Sta. Ana is the coordinator of Action for Economic Reforms.  This article was published in the Opinion Section, Yellow Pad Column of BusinessWorld, April 24, 2006 edition, page S1/5.

It was a daring and stunning feat—students heckling Mrs. Gloria Arroyo while she was delivering a speech in a graduation ceremony.  It was an open act of defiance to embarrass Mrs. Arroyo and embolden others to do similar adventurous acts.

Heckling is par for the course.  In the US, presidents like Ronald Reagan and Bill Clinton had been jeered, but they took all these in stride. Ten years ago, student protestors taunted Chinese President Jiang Zemin when he spoke at the oldest and arguably the most prestigious university in the US, the Harvard University. In her recent trip to the UK, Secretary of State Condoleezza Rice, a woman much more powerful than Mrs. Arroyo, unexpectedly faced a stern crowd who told her that she was unwelcome in their territory.

Heckling is an accepted form of non-violent protest.  It is tame in comparison to other acts such as hurling an egg or tomato.

In the world of opera, booing or heckling a lead singer for a poor performance is an acceptable behavior.  Even a superstar like Luciano Pavarotti, who had his share of bad nights, suffered such fate.

In Mrs. Arroyo’s case, the majority of us find her performance unsatisfactory.  In the first place, she should not even be on the stage.

For some, heckling the invited speaker at a solemn commencement exercise is bastos.  But this kind of heckling pales beside the fact that “Binastos din naman ni GMA ang boto ng mga Pilipino,” as said in one newspaper account.  The former simply challenges etiquette; the latter violates ethics.

That the heckling happened in the fairly obscure Cavite State University does not diminish its national impact.  Who would have expected that Cavite—a province that its officials claim is “strike-free”—harbors a core of student activists who have the guts to confront and unsettle Mrs. Arroyo?

Gaining prominence is the graduate who led the heckling, Maria Theresa Pangilinan.  Probably, the oust-Arroyo movement will make this student council president in an unknown school a national mass leader.

But I wish a business titan like Maria Theresa’s namesake, Manny Pangilinan, would listen to this piece of advice.  If I were Manny Pangilinan, I would try to change the course of Maria Theresa’s future.  I would immediately recruit her and give her responsibility in one of my big companies.  Whether I agree to her act of heckling is no longer the issue.  What stands out is her extraordinary character—her readiness to lead a dangerous mission, take risks, and be accountable for whatever happens.

The heckling incident during the commencement exercise at the Cavite State University was not novel.  I recall our batch’s graduation at the University of the Philippines (UP) in 1977.  The commencement speaker was Imelda Marcos.  The activists saw an opportunity to embarrass the dictatorship by staging a mass action that intended to disrupt Imelda Marcos’s speech.  Mrs. Marcos had barely begun her talk when scores of graduates, including myself and other classmates from the School of Economics chanted   “Marcos, Hitler, Diktador, Tuta!”   Other student activists unfurled anti-dictatorship banners and distributed manifestos.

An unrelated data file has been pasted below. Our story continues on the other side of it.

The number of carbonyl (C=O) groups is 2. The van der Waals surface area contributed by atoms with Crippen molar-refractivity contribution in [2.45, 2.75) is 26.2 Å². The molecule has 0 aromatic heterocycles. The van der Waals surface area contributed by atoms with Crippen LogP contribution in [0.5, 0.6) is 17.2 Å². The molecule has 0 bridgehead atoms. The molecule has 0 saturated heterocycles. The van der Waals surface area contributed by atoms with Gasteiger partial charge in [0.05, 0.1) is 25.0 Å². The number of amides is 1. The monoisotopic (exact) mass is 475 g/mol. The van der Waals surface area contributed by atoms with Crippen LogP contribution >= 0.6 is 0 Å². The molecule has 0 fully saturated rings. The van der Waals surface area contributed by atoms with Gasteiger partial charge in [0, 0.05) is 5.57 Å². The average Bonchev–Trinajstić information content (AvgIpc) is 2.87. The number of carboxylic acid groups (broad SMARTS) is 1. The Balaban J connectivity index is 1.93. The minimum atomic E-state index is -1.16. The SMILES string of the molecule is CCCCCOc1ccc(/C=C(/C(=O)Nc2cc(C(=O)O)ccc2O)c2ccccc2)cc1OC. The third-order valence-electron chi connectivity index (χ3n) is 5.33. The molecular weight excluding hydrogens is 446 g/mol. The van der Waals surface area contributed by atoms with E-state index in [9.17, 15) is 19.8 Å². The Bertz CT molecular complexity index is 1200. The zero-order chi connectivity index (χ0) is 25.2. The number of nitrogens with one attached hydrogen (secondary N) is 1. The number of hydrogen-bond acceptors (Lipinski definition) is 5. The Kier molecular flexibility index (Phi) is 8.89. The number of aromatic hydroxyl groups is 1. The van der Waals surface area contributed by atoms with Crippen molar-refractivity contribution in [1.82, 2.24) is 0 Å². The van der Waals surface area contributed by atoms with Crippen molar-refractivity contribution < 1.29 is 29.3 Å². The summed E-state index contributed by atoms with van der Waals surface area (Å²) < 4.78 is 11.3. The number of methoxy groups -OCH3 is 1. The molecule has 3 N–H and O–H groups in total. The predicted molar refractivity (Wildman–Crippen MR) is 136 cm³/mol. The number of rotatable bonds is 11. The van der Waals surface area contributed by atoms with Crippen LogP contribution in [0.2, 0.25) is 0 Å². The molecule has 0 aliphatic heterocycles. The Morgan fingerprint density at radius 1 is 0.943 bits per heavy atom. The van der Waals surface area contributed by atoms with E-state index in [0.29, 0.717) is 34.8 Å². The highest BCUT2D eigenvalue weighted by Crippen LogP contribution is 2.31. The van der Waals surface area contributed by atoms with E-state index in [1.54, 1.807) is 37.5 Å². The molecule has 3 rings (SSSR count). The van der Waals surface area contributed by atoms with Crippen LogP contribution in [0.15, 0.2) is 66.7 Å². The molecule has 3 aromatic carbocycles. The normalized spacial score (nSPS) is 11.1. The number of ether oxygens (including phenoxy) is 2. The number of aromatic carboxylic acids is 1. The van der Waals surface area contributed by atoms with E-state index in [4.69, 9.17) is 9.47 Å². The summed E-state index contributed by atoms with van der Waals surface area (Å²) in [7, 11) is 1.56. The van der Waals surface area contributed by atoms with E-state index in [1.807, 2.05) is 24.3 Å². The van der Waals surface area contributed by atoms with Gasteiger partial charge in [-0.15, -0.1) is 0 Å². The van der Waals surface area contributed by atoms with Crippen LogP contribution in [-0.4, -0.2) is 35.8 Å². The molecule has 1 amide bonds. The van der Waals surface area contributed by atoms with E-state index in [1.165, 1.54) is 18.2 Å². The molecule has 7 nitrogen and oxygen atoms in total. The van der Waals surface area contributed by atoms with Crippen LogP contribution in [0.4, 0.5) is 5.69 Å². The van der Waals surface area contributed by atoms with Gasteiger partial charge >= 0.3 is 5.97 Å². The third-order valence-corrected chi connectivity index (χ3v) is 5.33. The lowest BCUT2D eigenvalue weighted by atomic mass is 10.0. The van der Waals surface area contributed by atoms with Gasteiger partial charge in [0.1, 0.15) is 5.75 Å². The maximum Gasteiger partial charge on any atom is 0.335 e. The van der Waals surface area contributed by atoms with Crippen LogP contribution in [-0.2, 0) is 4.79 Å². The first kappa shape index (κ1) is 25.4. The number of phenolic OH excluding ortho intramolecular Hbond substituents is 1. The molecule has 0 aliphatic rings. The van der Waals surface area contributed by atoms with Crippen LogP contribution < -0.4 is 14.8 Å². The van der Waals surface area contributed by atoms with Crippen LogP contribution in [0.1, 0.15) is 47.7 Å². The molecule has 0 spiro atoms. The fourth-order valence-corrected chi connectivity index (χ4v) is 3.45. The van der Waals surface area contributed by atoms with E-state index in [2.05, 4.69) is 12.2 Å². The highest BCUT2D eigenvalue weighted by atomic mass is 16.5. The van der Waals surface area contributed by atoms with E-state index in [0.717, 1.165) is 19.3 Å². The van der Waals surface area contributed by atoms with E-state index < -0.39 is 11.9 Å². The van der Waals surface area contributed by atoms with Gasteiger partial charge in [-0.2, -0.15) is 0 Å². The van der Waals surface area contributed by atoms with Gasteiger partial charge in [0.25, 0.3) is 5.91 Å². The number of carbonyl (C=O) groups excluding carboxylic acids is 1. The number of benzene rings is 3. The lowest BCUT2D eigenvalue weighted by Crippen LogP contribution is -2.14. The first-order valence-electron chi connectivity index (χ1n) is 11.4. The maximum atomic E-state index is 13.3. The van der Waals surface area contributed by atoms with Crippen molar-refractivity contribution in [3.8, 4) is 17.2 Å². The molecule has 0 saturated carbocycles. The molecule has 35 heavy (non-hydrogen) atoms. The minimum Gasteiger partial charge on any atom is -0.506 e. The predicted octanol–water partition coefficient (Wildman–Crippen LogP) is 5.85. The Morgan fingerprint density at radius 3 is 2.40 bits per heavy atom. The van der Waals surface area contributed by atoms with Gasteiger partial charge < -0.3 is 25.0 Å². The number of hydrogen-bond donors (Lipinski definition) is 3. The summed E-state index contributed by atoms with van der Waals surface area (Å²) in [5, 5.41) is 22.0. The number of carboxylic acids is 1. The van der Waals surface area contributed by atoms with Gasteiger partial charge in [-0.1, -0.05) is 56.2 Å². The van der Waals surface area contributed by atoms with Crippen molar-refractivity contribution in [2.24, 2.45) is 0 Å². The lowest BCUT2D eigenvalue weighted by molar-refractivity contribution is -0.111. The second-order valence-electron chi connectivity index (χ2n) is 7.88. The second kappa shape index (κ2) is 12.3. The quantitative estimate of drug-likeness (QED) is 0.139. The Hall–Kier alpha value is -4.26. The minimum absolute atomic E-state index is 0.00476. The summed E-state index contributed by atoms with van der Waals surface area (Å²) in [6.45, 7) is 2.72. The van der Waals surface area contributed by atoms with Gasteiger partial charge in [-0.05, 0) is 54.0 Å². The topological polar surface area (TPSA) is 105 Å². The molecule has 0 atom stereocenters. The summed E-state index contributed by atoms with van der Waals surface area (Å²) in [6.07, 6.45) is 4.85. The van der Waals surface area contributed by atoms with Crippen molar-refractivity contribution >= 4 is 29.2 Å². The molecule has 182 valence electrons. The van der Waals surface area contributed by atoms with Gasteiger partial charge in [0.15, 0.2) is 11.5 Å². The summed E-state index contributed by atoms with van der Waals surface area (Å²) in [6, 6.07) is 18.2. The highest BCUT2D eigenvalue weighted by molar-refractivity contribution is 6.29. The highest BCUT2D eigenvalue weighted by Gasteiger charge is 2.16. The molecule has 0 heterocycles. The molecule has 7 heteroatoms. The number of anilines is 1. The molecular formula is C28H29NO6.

However, the operational plan was deficient; it assumed that the mass of graduates would clap upon the introduction of Imelda.  The idea was to transform the clapping into a rhythmic pattern that was in unison with the chant “Marcos, Hitler, Diktador Tuta.”  But the overwhelming number of graduates did not clap; that was their form of protest.

The military’s reaction to the chanting of slogans and unfurling of streamers was swift.  Several activists were arrested, including a summa cum laude graduate, Alfredo Robles.

A year before that, the activists were successful in another kind of creative and bold mass action.  At the time, Imee Marcos was an undergraduate UP student.  Her burly and armed bodyguards followed her every footstep on campus.

And so the plan was to stoke the anti-Marcos sentiments of the students by targeting Imee, not physically but through propaganda.  Activists fanned out to the different colleges and distributed a mimeographed manifesto titled “Patalsikin ang Anak ng Diktador sa Kampus.”  The crudely printed manifesto, which included Imee’s caricature that accentuated her sharp jaw and big, pointed boobs, was subversive.  Imee herself received a copy of the manifesto.  A few weeks after, Imee was no longer attending classes.  Whether her leave was connected to the manifesto remains a matter of conjecture.

Now it can be told:  the writer of that manifesto is our colleague, Carlito Anoñuevo, an associate professor of economics at UP Los Baños.

In short, the tactics being employed by the anti-Arroyo movement are a replay of the tactics developed during the period of the Marcos dictatorship.  They are daring, lightning, and innovative, catching the enemy flat-footed.

Henceforth, Mrs. Arroyo would have to take such expressions of dissent in stride, as befits all democratic leaders (remember that it is her legitimacy as leader that is under question). Or she can continue, as she has been trying her best to do, to quell any and all forms of legitimate protest. In any case, her place in the country’s history has long been tainted, and she has no one to blame—not even Jose Pidal—but herself.